Author

Nico Popp

At home in Southern Germany, the passionate stock exchange expert has been accompanying the capital markets for about twenty years. With a soft spot for smaller companies, he is constantly on the lookout for exciting investment stories.

About the author



Conflict of interest & risk note

In accordance with §34b WpHG we would like to point out that Apaton Finance GmbH as well as partners, authors or employees of Apaton Finance GmbH may hold long or short positions in the aforementioned companies and that there may therefore be a conflict of interest. Apaton Finance GmbH may have a paid contractual relationship with the company, which is reported on in the context of the Apaton Finance GmbH Internet offer as well as in the social media, on partner sites or in e-mail messages. Further details can be found in our Conflict of Interest & Risk Disclosure.


Related comments:

30. July 2021 | 11:21 CET | by Carsten Mainitz

First Majestic Silver, Kodiak Copper, Orocobre - Metals for e-mobility offer great growth potential

  • Copper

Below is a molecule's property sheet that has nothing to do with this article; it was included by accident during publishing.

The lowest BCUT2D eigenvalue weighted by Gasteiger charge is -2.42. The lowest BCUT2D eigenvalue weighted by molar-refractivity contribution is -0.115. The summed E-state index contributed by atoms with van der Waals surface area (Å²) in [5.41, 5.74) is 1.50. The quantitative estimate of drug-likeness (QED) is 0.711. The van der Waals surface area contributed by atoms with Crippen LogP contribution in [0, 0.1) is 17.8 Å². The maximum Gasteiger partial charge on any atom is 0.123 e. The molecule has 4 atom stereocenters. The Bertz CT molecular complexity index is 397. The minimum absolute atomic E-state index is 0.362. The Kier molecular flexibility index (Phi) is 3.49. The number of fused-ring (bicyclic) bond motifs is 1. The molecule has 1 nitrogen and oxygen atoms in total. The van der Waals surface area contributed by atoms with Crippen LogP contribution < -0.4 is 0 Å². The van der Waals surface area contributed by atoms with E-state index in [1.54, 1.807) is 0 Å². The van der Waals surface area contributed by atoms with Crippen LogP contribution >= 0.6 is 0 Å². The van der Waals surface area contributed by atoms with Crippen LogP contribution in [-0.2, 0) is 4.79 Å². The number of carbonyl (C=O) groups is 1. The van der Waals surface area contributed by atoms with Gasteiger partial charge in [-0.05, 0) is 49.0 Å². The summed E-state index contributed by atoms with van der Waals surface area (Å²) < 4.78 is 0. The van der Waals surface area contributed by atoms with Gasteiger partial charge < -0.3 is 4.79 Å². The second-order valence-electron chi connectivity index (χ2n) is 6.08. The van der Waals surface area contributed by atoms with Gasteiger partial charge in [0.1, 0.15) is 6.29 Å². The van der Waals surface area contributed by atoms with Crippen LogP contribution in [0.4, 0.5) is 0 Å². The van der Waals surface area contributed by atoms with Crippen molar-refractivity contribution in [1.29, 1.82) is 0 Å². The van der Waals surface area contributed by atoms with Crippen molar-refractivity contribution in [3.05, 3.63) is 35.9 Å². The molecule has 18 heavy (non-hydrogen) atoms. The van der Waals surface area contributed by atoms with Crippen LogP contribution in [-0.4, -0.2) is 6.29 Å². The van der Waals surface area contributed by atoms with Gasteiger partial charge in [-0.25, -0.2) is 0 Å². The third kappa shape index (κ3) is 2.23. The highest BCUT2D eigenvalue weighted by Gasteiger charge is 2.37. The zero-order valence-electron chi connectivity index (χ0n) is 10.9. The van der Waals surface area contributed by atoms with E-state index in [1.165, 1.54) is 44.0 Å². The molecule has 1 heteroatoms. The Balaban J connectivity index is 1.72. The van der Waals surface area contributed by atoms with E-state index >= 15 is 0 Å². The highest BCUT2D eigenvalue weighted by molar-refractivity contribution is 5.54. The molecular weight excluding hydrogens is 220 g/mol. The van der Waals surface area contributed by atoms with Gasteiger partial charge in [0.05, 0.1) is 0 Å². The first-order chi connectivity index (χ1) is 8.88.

Tesla, NIO and Polestar, the pioneers of e-mobility. But the global climate crisis and the realization that it can only be combated with the help of a consistent reduction in greenhouse gases has also led traditional car manufacturers to realize that alternative drive concepts are necessary, not least as a result of legal requirements. Electromobility has currently established itself as the most promising option. Manufacturers are now hastily trying to steer their product development in this direction and are making announcements about the end of the internal combustion engine: Jaguar wants to phase out the engine by 2025. Fiat, Volvo and Ford have announced the end of the engine by 2030. VW has set the period between 2033 and 2035 as its target, at least for Europe, and Audi wants to phase out entirely by then. Mercedes also has a similar date in mind. However, all e-cars have one thing in common: they are very hungry for raw materials. An e-car requires about four times as much copper as a combustion engine. Consumption of gold and silver (onboard electronics) and lithium (batteries) will also increase significantly.